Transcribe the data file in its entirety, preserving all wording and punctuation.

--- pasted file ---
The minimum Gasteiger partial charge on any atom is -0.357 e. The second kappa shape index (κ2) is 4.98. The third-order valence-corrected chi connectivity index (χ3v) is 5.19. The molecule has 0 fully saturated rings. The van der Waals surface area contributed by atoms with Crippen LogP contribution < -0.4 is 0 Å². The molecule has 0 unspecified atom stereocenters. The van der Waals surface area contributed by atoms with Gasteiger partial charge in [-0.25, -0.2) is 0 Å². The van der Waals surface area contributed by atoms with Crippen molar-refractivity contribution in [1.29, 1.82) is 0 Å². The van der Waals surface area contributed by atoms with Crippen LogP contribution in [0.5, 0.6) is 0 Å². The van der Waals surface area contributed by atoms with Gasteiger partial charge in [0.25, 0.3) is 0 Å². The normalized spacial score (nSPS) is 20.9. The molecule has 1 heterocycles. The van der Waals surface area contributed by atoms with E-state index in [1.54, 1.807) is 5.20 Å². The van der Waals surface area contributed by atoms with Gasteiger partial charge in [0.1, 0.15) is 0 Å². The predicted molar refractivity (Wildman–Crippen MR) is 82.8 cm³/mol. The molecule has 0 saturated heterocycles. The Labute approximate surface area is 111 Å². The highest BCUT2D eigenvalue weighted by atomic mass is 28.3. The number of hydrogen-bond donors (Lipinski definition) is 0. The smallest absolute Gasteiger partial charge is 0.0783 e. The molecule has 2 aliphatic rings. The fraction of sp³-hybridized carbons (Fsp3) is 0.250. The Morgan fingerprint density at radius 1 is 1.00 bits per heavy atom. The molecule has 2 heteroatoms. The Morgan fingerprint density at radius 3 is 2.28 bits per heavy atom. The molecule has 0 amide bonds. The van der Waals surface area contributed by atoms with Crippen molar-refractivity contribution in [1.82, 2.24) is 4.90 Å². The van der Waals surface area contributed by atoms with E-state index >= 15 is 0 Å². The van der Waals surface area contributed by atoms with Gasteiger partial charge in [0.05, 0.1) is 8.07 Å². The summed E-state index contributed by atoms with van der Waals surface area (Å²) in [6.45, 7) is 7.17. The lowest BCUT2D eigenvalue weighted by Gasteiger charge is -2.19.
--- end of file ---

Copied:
The minimum Gasteiger partial charge on any atom is -0.357 e. The second kappa shape index (κ2) is 4.98. The third-order valence-corrected chi connectivity index (χ3v) is 5.19. The molecule has 0 fully saturated rings. The van der Waals surface area contributed by atoms with Crippen LogP contribution < -0.4 is 0 Å². The molecule has 0 unspecified atom stereocenters. The van der Waals surface area contributed by atoms with Gasteiger partial charge in [-0.25, -0.2) is 0 Å². The van der Waals surface area contributed by atoms with Crippen molar-refractivity contribution in [1.29, 1.82) is 0 Å². The van der Waals surface area contributed by atoms with Crippen LogP contribution in [0.5, 0.6) is 0 Å². The van der Waals surface area contributed by atoms with Gasteiger partial charge in [0.25, 0.3) is 0 Å². The normalized spacial score (nSPS) is 20.9. The molecule has 1 heterocycles. The van der Waals surface area contributed by atoms with E-state index in [1.54, 1.807) is 5.20 Å². The van der Waals surface area contributed by atoms with Gasteiger partial charge in [0.1, 0.15) is 0 Å². The predicted molar refractivity (Wildman–Crippen MR) is 82.8 cm³/mol. The molecule has 0 saturated heterocycles. The Labute approximate surface area is 111 Å². The highest BCUT2D eigenvalue weighted by atomic mass is 28.3. The number of hydrogen-bond donors (Lipinski definition) is 0. The smallest absolute Gasteiger partial charge is 0.0783 e. The molecule has 2 aliphatic rings. The fraction of sp³-hybridized carbons (Fsp3) is 0.250. The Morgan fingerprint density at radius 1 is 1.00 bits per heavy atom. The molecule has 2 heteroatoms. The Morgan fingerprint density at radius 3 is 2.28 bits per heavy atom. The molecule has 0 amide bonds. The van der Waals surface area contributed by atoms with Crippen molar-refractivity contribution in [1.82, 2.24) is 4.90 Å². The van der Waals surface area contributed by atoms with E-state index >= 15 is 0 Å². The van der Waals surface area contributed by atoms with Gasteiger partial charge in [0.05, 0.1) is 8.07 Å². The summed E-state index contributed by atoms with van der Waals surface area (Å²) in [6.45, 7) is 7.17. The lowest BCUT2D eigenvalue weighted by Gasteiger charge is -2.19.